Monday, 3 December 2012

Cosmology, Evolution and Ethics

BFTF went to a talk recently where the original speaker (who was due to speak on a Chemistry related topic) did not turn up so one of the audience offered to give an impromptu talk instead.

He entitled it as "Cosmology, Evolution and Ethics" and made the following arguments :

Cosmology : The Second Law of Thermodynamics means that the Universe is, essentially, running down and that it is heanding towards a (very distant) future where it is the same temperature everywhere. This will be a dark, dead universe. The speaker, who described himself as an atheist, mentioned that there were also theories suggesting that another Universe might pop up somewhere else.

Evolution : There are too many people in the world, consuming too many resources - and there may not be much time in which to avert a catastrophe. The speaker commented on current economic policies- especially the moral imperative to repay ones debts as "crazy", feeling that they encouraged investment in doomed schemes because the lender was sure of getting their money back. He also commented that humans did not need all the fruits of industry, and did not need to burn fossil fuels to stay warm, as human body heat was itself sufficient.

Ethics : All options need to be on the table to reduce the amount of resources humans are using, and the number of people on the planet - including eugenics and allowing wars to reduce the number of people. The speaker felt that the differnet policies should be investigated by way of "experiments" to see which ones worked so that they could be rolled out more widely. He also spoke approvingly of the Chinese policy of allowing only one child per family as a policy that had made a big differnece to the number of people the planted needed to support. Regarding eugenics, the speaker said that it had not been implemented well in the past but that it had its "good points".

Q&A
The Q&A session after the talk suggested that the overwhelming majority (if not all) of the audience disagreed with the speakers views.

The speaker was asked why we should be at particular risk of disaster now, given that there were many examples from history of people claiming that there were too many people for the world to support - and been proved wrong. The speaker responded by saying that he did not know how many people the world could support, but that there were many estimates ranging from not much higher than the current level to populations of many, many billions.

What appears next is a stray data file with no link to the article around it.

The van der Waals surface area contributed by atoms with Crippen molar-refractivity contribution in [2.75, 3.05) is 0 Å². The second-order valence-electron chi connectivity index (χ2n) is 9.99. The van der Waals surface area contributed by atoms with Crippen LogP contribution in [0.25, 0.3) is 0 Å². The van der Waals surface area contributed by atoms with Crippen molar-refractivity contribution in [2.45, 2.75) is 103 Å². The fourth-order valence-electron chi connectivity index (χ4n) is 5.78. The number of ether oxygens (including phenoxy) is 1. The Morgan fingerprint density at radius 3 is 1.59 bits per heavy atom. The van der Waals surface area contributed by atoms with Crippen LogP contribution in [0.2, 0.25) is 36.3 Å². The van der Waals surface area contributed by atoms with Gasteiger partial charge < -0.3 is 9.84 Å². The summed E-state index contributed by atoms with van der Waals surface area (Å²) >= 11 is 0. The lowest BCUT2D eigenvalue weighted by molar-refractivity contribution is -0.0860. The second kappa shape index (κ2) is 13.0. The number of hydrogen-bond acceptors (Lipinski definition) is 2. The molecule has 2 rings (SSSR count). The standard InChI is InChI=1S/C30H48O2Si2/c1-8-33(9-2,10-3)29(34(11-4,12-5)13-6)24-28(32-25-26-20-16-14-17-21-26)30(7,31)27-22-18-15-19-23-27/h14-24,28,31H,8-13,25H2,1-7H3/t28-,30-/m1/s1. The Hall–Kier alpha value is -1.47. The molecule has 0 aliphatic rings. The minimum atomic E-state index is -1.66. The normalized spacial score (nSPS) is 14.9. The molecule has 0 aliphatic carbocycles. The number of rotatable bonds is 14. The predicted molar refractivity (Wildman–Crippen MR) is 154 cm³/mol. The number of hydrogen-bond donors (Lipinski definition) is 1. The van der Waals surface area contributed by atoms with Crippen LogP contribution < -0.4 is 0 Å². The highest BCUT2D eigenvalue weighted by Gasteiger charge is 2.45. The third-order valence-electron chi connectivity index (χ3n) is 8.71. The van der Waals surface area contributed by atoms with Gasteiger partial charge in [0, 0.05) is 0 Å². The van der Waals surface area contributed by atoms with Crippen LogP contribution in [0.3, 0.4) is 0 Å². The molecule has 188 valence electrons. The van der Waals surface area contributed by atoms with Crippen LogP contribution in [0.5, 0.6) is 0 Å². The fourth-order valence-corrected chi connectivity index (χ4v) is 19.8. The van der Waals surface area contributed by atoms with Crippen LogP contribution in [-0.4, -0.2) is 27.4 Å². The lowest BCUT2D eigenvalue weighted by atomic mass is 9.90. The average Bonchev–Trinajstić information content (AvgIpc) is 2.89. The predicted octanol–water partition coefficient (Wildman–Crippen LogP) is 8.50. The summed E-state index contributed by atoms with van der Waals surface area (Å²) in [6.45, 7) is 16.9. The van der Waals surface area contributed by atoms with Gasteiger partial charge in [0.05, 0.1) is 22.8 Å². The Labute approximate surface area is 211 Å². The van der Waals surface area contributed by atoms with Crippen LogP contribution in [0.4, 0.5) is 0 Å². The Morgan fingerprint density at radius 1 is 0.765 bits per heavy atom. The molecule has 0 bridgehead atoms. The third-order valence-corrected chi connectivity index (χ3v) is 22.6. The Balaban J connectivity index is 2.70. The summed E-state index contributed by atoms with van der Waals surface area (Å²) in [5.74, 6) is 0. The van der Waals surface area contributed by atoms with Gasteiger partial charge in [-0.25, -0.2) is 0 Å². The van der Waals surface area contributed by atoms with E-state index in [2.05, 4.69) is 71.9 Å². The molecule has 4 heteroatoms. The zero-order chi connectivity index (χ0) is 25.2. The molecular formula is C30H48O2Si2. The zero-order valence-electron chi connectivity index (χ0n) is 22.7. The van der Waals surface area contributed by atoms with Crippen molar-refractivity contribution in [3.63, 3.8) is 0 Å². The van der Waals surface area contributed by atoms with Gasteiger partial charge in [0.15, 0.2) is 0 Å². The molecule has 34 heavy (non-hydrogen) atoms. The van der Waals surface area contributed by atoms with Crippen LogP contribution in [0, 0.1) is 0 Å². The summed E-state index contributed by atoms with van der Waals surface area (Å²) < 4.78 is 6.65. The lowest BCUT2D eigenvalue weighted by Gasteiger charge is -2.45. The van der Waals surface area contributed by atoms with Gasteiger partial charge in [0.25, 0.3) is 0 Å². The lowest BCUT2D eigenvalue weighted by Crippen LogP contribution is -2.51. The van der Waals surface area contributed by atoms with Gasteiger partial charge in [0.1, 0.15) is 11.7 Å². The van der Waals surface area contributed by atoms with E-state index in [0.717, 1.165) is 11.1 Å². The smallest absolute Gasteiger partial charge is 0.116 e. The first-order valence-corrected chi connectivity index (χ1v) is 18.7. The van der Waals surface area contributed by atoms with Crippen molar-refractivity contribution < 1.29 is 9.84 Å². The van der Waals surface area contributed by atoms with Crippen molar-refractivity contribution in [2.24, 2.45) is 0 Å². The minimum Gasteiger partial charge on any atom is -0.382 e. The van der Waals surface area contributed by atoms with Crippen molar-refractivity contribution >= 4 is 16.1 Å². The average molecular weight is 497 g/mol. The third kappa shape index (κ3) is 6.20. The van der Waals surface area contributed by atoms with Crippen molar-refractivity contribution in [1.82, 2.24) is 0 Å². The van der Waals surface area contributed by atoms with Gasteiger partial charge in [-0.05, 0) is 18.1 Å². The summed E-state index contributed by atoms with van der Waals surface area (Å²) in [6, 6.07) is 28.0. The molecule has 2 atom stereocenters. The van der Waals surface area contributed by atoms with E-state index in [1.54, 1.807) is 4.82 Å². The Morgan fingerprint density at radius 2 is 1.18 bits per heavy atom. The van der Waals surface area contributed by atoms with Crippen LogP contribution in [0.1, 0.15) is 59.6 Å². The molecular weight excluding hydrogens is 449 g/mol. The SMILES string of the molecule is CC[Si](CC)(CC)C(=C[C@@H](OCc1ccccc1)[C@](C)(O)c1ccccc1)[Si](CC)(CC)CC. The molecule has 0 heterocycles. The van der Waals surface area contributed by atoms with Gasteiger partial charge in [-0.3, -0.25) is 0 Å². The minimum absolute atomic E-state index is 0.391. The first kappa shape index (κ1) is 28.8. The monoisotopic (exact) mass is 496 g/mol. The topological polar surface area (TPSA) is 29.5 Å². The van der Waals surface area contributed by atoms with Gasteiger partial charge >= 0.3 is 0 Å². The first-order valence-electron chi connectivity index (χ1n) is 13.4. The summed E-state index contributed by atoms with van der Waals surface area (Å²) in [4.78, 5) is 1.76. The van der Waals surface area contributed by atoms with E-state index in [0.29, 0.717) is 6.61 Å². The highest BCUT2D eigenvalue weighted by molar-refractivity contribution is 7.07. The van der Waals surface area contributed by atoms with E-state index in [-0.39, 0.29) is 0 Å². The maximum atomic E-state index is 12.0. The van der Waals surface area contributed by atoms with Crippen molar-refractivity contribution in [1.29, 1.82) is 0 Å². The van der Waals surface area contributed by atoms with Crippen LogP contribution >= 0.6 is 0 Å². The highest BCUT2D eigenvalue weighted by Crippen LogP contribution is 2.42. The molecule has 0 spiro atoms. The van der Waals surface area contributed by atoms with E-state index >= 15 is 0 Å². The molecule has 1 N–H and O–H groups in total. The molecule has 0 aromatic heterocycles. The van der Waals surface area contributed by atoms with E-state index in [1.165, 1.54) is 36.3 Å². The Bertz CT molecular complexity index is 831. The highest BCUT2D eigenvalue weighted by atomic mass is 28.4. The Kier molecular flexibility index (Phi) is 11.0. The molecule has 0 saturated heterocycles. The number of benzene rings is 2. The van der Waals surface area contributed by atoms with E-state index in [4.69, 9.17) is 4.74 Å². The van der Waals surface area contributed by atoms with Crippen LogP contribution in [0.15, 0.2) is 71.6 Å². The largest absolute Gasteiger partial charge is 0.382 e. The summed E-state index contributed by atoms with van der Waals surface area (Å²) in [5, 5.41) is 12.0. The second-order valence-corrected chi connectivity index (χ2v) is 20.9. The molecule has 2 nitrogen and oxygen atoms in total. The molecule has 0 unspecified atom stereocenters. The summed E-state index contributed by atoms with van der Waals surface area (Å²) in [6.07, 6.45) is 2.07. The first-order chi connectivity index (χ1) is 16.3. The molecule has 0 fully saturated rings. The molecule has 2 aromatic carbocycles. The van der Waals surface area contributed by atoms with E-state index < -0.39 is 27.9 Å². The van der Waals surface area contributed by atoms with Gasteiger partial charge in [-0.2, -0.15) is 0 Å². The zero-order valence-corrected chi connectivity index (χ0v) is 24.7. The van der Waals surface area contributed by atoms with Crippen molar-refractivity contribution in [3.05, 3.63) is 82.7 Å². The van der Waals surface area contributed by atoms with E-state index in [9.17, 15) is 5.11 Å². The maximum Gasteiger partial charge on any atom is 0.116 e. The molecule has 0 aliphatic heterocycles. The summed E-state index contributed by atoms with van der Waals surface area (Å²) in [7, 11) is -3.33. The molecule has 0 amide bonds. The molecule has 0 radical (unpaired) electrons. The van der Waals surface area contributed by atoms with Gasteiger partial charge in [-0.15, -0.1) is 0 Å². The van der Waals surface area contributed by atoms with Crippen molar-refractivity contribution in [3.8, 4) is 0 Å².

Another question asked if the speaker could give an example of a "good" eugencis policy. The speaker said that a good example was that of the Feminist revolution [which is not generally felt to be an example of eugenics]

A different point was made by another commenter, who suggested that the speaker was talking from the pont of view of someone who had received all the advantages (energy, medical services, a reasonable income) of someone in Middle England - and would have a very different view of whether people could survive without some form of heating (or candles to provide light in the hours of darkness) if he was living in Scotland.

One questioner, who seemed to be particuarly on the ball, pointed out that, aside from the moral problems with eugenics, it was a really bad idea biologically because the human species was a very homogenous one and needed as much gene mixing as it could get.

Regarding the "one child" policy in China, the point was made that this had resulted in todays young couples (who were the sole offspring of their parents, who has been the sole offspring of THEIR parents) having to financially support up to 6 ageing adults - never mind any children they might want to have. Someone else pointed out that, far from growing, the populations of many Western nations were static or dropping, and their numbers were only increasing because of immigration.

But perhaps the most disturbing comment was made by a member of the audience who said that, in the 1930s/40s one of their forebears had been a Mosleyite and had belived in eugenics. Because of this belief he had allowed his young son to die - in agony - from meningitis on the principle that the child would have pulled through by himself if he had been "fit" enough.

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